At our October National Gathering at the Franciscan Renewal Center in Scottsdale, Arizona, we celebrated the Holy Sacrifice of the Mass each day, but with a different priest in different locales, including local Auxiliary Bishop Eduardo Nevares. Each morning we opened our days with Morning Prayer, but each session was led by different people with different forms of prayer, including the Liturgy of the Hours and an original Liturgy of Creation by Ed Shirley, our National Ecumenical/Interfaith Chair. We celebrated a prayerful Rite of Remembrance for all of our individual members nationwide who had returned home in the past year. And we opened and closed our Chapter in prayer from the Ritual and blessings from our National Spiritual Assistant, Brother Bob Brady OFM.

Second is formation. If fraternity itself is our main business, then our main fraternity business, after prayer, must be formation. Good fraternities need solid formation: initial formation, ongoing formation, formation leading to transformation and conversion of heart. Many, many excellent Secular Franciscan materials are available for you. Formation is the business of the whole fraternity.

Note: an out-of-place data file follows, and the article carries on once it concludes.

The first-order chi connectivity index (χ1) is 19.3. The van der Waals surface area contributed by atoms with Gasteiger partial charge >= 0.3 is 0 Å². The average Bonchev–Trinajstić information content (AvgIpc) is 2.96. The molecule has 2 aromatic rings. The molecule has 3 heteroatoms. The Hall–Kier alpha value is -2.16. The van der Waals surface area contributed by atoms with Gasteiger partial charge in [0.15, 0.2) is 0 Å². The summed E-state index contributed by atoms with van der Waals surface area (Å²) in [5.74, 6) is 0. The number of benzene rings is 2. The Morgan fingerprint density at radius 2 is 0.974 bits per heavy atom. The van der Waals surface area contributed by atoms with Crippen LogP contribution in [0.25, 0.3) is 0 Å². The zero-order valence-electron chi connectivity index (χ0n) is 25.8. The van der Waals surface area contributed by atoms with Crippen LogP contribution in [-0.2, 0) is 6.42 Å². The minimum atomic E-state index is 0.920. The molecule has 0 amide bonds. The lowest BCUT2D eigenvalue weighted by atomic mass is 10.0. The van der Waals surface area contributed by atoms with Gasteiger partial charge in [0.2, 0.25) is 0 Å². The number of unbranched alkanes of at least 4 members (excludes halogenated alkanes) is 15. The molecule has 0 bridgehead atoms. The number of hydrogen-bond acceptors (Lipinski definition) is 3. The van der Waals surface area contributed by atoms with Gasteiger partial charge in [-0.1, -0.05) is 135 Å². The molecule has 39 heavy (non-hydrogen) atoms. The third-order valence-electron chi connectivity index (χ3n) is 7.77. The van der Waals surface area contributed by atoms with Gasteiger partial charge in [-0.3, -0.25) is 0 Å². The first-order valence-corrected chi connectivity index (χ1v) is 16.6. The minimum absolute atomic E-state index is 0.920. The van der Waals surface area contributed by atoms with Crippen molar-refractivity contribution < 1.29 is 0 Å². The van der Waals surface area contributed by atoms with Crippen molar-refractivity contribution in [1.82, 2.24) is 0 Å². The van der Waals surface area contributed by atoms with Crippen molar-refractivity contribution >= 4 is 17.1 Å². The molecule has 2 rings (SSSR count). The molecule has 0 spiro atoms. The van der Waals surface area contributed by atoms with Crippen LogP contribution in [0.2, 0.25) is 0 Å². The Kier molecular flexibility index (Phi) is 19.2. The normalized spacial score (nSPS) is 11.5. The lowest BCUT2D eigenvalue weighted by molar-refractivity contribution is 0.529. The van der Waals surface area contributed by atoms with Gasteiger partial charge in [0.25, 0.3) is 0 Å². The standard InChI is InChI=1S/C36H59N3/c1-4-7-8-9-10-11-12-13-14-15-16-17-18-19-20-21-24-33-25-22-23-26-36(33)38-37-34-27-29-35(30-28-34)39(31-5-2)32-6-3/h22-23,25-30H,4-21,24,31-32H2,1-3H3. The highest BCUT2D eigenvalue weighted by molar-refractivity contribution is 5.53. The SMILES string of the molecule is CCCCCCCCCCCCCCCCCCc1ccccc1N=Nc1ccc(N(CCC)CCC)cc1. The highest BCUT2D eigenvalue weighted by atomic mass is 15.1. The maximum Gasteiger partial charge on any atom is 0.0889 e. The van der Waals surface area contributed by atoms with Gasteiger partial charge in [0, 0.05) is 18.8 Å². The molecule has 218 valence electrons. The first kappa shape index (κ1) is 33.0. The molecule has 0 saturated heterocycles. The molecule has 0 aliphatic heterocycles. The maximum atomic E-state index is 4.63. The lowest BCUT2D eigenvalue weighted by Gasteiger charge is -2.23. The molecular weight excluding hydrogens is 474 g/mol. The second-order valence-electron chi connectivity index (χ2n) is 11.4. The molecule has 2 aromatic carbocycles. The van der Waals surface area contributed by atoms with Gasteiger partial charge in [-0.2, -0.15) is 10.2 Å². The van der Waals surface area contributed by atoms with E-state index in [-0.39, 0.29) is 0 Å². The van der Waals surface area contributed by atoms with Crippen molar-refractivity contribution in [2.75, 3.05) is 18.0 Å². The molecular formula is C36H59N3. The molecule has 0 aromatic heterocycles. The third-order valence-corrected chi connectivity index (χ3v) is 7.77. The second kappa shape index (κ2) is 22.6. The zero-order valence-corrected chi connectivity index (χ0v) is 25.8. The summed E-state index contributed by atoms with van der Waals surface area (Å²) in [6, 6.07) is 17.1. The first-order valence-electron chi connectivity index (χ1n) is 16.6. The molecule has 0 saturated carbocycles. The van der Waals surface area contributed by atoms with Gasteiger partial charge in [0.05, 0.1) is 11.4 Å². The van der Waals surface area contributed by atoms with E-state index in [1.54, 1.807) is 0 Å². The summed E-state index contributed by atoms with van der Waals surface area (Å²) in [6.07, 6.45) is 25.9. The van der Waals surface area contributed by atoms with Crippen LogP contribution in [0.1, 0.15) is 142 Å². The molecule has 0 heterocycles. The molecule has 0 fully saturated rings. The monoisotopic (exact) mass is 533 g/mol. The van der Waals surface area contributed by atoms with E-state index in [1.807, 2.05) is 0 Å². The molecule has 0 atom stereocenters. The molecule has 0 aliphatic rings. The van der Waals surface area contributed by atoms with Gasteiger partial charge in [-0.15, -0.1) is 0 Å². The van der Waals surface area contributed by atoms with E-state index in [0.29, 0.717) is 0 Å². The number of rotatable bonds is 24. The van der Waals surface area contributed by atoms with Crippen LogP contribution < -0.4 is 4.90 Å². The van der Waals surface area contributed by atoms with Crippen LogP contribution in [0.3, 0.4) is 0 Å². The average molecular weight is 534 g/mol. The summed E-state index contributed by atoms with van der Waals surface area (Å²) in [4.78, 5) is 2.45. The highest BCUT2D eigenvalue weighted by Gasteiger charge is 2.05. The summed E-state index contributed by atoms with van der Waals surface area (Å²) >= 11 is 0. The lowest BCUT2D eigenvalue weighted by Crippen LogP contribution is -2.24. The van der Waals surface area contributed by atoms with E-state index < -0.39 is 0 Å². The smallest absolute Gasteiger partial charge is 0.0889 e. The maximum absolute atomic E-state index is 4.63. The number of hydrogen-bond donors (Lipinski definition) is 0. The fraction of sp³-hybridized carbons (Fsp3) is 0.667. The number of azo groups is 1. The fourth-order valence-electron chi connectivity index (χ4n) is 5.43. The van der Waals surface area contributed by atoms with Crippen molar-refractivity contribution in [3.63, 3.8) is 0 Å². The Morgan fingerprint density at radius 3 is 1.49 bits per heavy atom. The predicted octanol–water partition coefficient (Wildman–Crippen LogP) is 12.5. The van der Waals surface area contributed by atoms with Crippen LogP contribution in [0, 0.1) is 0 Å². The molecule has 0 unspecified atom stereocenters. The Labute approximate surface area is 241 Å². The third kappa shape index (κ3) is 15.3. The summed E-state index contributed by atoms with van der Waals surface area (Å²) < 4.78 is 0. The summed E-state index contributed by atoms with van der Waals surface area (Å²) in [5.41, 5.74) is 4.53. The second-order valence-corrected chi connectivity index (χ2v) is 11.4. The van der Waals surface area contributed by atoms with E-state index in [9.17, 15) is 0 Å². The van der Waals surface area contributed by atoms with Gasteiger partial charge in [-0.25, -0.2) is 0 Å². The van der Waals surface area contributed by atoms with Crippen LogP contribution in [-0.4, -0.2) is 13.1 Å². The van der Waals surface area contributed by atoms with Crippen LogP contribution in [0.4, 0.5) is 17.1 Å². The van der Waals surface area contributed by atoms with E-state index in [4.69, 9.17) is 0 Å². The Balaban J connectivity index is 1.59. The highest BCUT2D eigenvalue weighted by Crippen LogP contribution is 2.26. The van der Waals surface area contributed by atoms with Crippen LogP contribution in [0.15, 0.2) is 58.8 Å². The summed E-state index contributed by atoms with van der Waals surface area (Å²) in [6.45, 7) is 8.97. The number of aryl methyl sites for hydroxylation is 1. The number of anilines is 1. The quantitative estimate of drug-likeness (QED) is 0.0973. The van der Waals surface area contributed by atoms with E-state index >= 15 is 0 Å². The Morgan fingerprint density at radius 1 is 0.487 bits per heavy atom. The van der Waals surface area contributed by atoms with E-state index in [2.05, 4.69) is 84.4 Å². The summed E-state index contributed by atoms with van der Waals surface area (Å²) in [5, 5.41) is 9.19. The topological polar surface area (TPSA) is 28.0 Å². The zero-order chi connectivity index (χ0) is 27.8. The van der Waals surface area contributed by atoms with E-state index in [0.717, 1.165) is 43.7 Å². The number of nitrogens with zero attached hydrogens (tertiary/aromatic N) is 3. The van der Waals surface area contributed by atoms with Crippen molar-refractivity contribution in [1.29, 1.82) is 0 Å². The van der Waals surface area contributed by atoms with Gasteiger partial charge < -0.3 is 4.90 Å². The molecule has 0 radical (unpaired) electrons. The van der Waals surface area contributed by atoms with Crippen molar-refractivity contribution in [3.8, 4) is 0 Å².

At our recent National Gathering, each day we had formation, but in different ways. The first night (Tueday, October 26), even before our Chapter had even officially opened, our 2010 NAFRA Peace Award winner, OFM Brother David Buer spoke to us about his ministry to the homeless, the migrants and the marginalized.

The first official day (Wednesday) we shared our visions and priorities; we heard from our International visitors of their expectations of our national fraternity; and we learned from Dr. Kim Smolik about her great work as Executive Director of Franciscan Mission Service before attending an excellent and dispassionate panel discussion concerning the immigration issue in Arizona particularly.

The next morning (Thursday) we were informed, formed and challenged by Fr. Larry Janezic, OFM, interim Executive Director of Franciscan Action Network (FAN); Fr. Michael Lasky, OFM Conventual, U.S. Regional Director for Franciscans International (FI); and  Alan Ouimet, SFO, Founder and President of Franciscan Family Apostolate (FFA). All of them were excellent speakers about their causes and concerns.

The entire afternoon (Thursday) was directly spent on Formation, specifically, the new Formation Manual to be presented by the National Formation Commission in May. The formation session transitioned to the day’s Holy Sacrifice of the Mass as the celebrant, Father Richard Trezza, OFM, also the Spiritual Director of the Formation Commission, expanded ideas from the afternoon session in his homily.

Yes, good fraternities need solid formation, and solid formation takes time, attention, prayer and planning.